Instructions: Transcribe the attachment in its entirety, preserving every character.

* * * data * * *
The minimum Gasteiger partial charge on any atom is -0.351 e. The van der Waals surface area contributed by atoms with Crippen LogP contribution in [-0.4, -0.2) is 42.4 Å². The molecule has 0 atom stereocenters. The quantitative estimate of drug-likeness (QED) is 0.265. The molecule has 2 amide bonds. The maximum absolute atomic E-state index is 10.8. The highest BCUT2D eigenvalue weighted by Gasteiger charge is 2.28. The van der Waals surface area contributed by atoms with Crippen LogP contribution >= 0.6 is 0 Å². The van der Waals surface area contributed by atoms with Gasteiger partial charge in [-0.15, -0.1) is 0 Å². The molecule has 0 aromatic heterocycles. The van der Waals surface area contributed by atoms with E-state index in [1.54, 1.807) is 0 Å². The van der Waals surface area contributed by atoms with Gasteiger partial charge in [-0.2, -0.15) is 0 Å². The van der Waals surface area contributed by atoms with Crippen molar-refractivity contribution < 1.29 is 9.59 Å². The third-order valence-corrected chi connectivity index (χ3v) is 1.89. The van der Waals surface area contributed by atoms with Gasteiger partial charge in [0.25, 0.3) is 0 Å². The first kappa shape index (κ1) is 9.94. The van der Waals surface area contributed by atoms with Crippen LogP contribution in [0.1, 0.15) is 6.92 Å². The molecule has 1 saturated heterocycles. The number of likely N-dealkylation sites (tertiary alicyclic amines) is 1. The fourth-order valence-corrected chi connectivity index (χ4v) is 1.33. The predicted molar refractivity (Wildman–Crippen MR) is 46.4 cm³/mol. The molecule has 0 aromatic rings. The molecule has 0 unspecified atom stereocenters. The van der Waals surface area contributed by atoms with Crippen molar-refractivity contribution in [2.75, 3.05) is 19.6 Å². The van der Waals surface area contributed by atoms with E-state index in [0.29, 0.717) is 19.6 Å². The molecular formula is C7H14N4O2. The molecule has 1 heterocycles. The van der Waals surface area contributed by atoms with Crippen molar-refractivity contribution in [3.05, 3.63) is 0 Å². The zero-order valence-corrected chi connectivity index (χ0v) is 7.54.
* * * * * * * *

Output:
The minimum Gasteiger partial charge on any atom is -0.351 e. The van der Waals surface area contributed by atoms with Crippen LogP contribution in [-0.4, -0.2) is 42.4 Å². The molecule has 0 atom stereocenters. The quantitative estimate of drug-likeness (QED) is 0.265. The molecule has 2 amide bonds. The maximum absolute atomic E-state index is 10.8. The highest BCUT2D eigenvalue weighted by Gasteiger charge is 2.28. The van der Waals surface area contributed by atoms with Crippen LogP contribution >= 0.6 is 0 Å². The van der Waals surface area contributed by atoms with Gasteiger partial charge in [-0.15, -0.1) is 0 Å². The molecule has 0 aromatic heterocycles. The van der Waals surface area contributed by atoms with E-state index in [1.54, 1.807) is 0 Å². The van der Waals surface area contributed by atoms with Gasteiger partial charge in [-0.2, -0.15) is 0 Å². The van der Waals surface area contributed by atoms with Crippen molar-refractivity contribution < 1.29 is 9.59 Å². The third-order valence-corrected chi connectivity index (χ3v) is 1.89. The van der Waals surface area contributed by atoms with Gasteiger partial charge in [0.25, 0.3) is 0 Å². The first kappa shape index (κ1) is 9.94. The van der Waals surface area contributed by atoms with Crippen LogP contribution in [0.1, 0.15) is 6.92 Å². The molecule has 1 saturated heterocycles. The number of likely N-dealkylation sites (tertiary alicyclic amines) is 1. The fourth-order valence-corrected chi connectivity index (χ4v) is 1.33. The predicted molar refractivity (Wildman–Crippen MR) is 46.4 cm³/mol. The molecule has 0 aromatic rings. The molecule has 0 unspecified atom stereocenters. The van der Waals surface area contributed by atoms with Crippen molar-refractivity contribution in [2.75, 3.05) is 19.6 Å². The van der Waals surface area contributed by atoms with E-state index in [0.29, 0.717) is 19.6 Å². The molecular formula is C7H14N4O2. The molecule has 1 heterocycles. The van der Waals surface area contributed by atoms with Crippen molar-refractivity contribution in [3.05, 3.63) is 0 Å². The zero-order valence-corrected chi connectivity index (χ0v) is 7.54.